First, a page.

Therefore prior to undertaking any application for a significant development it is important to consider whether the EIA process is applicable. McCarthy Keville O’Sullivan offer a vast range of experience in this area, our staff’s collective experience & knowledge put us in a position to fully inform clients in any area surrounding the EIA process and allow us to identify all requirements and mitigation measures.
What does the Environmental Impact Assessment process involve?
The EIA process involves the study of all aspects of the proposed development to fully assess the impacts that any proposed development will have on the environment.
The EIA process has several stages:
1. Screening (assessing whether an EIA is required),
2. Scoping (engaging with all relevant authorities and NGO’s)
3. Consultation (with the design team and stakeholders)
4. Report Preparation (EIS)
The output of the EIA process is the Environmental Impact Statement (EIS) which will include a full description of the proposed development, set out the planning policy background and report on the findings of the overall process. The EIS will also include details of the interaction of all the separate studies.
Specifically the EIA process includes a detailed analysis of the receiving environment in terms of Human Beings/Socio- Economic, Hydrology & Hydrogeology, Geology, Flora and Fauna, Air, Climate and Noise, Landscape and Visual Impact, Cultural Heritage and Material Assets (such as traffic, retail Impact etc.).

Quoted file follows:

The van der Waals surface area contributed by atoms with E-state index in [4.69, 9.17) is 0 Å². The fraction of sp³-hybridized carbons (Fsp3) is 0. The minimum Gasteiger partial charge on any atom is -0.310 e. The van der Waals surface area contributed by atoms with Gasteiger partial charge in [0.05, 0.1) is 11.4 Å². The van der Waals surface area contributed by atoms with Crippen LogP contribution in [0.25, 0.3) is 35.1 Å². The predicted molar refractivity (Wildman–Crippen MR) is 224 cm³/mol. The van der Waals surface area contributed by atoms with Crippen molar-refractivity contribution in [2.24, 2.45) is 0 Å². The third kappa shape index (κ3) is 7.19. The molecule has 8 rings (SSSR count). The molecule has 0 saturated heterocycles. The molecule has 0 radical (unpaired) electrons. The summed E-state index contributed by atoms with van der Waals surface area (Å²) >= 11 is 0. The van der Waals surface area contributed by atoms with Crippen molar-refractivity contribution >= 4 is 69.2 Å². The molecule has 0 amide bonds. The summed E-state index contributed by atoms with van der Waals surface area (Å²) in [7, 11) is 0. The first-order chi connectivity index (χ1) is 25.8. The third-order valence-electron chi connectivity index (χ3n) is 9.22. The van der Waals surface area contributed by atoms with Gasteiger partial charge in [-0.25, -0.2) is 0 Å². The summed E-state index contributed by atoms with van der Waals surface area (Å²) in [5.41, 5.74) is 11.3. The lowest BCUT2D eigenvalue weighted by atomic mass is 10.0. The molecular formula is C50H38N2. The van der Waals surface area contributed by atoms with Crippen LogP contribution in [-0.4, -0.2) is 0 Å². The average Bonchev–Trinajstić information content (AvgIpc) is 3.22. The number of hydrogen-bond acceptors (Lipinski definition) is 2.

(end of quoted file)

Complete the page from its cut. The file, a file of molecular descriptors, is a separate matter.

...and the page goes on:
The purpose of the EIA process is to inform the overall design of the proposed development to mitigate against any potential impacts on the environment and as such continuous feedback and review throughout is vital to the success of any project. McCarthy Keville O’Sullivan, due to our staff resource and expertise in both environmental and planning is ideally placed to assess and carry out the EIA process and identify any issue sthat should be addressed.
How long does an EIA take to complete? How long does an EIS take to complete?
Due to the multi-disciplinary nature of the process and the intricacies of the various studies, which must feed into the final Environmental Impact Statement, a generic timeframe cannot be provided. Certain environmental and ecological studies may only be carried out during a particular season, and as such each project is highly individual in terms of the overall timeframe for delivery. Due to the expertise and experience available within McCarthy Keville O’Sullivan, we can ensure that the EIA process is carried out in a timely and comprehensive manner. Once preliminary details of the scheme have been confirmed and review of the site in question has been carried out, a detailed timeframe for carrying out the EIA process can be agreed.
How much does an EIA cost? How much does an EIS cost?
The EIA process involved in each development is highly specific to each project and as such a fee can be provided following a preliminary review of the project details and site location.
What type of outcome can I expect?
The outcome from the EIA process will be dependent on the type, scale and location of the proposed project/development. The process will inform the overall project design and will result in the provision of an Environmental Impact Statement containing a comprehensive set of mitigation measures addressing any environmental concerns. This document will provide a comprehensive analysis of the proposed development that can be relied upon and referred to by decision makers throughout the planning process.